The nationwide experiment will initially include around 100,000 volunteers.
With its recruitment of dedicated “preprint editors,” PLOS Genetics makes official the practice of soliciting non-peer–reviewed manuscripts posted online.
January 18, 2017|
PIXABAY, PEXELSIt’s no different than approaching a scientist who has just given a riveting talk on unpublished work at a conference, according to Christopher “Casey” Brown, a geneticist at the University of Pennsylvania. Because part of an editor’s job is to pursue the latest and greatest research for potential publication (whether presented at a meeting or submitted online), those at plugged-in journals are prospecting preprint servers, seeking standouts among the scads of non-peer–reviewed manuscripts posted for perusal by all.
Brown is one of three “preprint editors” recently recruited by PLOS Genetics to solicit manuscripts posted to arXiv, its life sciences counterpart bioRxiv, and other servers, for peer review and potential publication. “Editors are paying very close attention—at a whole number of journals—to the preprint atmosphere,” he said. “The role of editors is changing a bit, there is more interest in this sort of thing.”
Greg Barsh and Greg Copenhaver, co-editors of PLOS Genetics, contacted Brown and other preprint editor candidates who were recommended by members of the journal’s editorial board. To Barsh’s mind, the recruitments reflect an ongoing cultural shift in science publishing. As more and more scientists post preprints, participate in social media discussions, and consider alternative metrics (altmetrics), it only makes sense to change how journals select manuscripts. “We are using the advances in technology in the digital age in a way that can better deliver science to readers, users, and the community,” said Barsh, who is an investigator at the HudsonAlpha Institute for Biotechnology in Huntsville, Alabama.
Barsh and Copenhaver said the initiative has been well received among the dozen or so authors their colleagues have contacted so far. “In my view, it’s a win-win,” said Copenhaver, a genomicist at the University of North Carolina, Chapel Hill. “It’s an opt-in system: you can still submit your article through the traditional route and have it peer reviewed like we’ve been doing for as long as scientific publishing has been around. And that still works best for some authors in some situations. But if you opt to put it into the preprint arena, we are offering an additional service—an additional way of getting your material noticed in the publishing world.”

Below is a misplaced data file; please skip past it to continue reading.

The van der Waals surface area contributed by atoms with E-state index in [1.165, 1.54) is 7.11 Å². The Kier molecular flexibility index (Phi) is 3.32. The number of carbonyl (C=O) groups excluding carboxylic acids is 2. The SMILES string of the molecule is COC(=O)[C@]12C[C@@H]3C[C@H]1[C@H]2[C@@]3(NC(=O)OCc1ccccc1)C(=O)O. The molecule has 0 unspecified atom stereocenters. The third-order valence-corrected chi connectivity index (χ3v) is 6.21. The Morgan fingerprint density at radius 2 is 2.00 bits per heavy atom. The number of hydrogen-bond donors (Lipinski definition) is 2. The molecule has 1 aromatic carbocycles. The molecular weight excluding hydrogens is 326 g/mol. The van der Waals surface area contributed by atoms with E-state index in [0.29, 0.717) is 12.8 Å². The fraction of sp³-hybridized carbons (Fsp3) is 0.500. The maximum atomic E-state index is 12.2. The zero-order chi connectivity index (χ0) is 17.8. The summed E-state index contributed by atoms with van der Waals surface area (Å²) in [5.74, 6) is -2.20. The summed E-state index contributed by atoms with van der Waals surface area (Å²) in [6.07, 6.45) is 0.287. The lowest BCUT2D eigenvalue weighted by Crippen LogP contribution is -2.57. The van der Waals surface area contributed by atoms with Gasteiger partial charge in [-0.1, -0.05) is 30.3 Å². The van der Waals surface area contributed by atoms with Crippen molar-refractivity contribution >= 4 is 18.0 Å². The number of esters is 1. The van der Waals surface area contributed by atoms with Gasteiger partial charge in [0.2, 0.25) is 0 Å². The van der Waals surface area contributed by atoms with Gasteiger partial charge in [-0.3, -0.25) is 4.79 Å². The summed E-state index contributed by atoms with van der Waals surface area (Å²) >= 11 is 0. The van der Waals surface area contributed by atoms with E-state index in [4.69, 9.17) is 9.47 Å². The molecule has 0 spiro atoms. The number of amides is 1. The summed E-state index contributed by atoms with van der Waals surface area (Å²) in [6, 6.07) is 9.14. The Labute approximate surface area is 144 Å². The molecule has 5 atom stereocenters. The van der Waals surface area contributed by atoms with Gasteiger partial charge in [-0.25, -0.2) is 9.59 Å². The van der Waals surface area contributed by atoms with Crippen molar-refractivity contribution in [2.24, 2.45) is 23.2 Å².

John Inglis, executive director of Cold Spring Harbor Laboratory (CSHL) Press, said he and his colleagues applaud PLOS Genetics’s approach. “Authors who choose to preprint their manuscripts often get valuable feedback from readers, and to be invited to submit a manuscript to a journal is an added reward for sharing their work in this way,” Inglis wrote in an email. BioRxiv, which was launched and is maintained by CSHL, has since 2016 offered authors posting preprints a solution for simultaneously submitting their work to participating journals, called “B2J.”
“We’ve been aware from bioRxiv’s earliest beginnings that solicitation was happening informally: entrepreneurial editors were among the first to see the benefits of bioRxiv,” Inglis added. He wondered, however, whether an editor’s solicitation might affect how a preprint is processed in the hands of the journal and reviewers. Might an author assume his or her manuscript will be reviewed favorably? Might the editors face difficulty declining a manuscript that did not receive favorable reviews?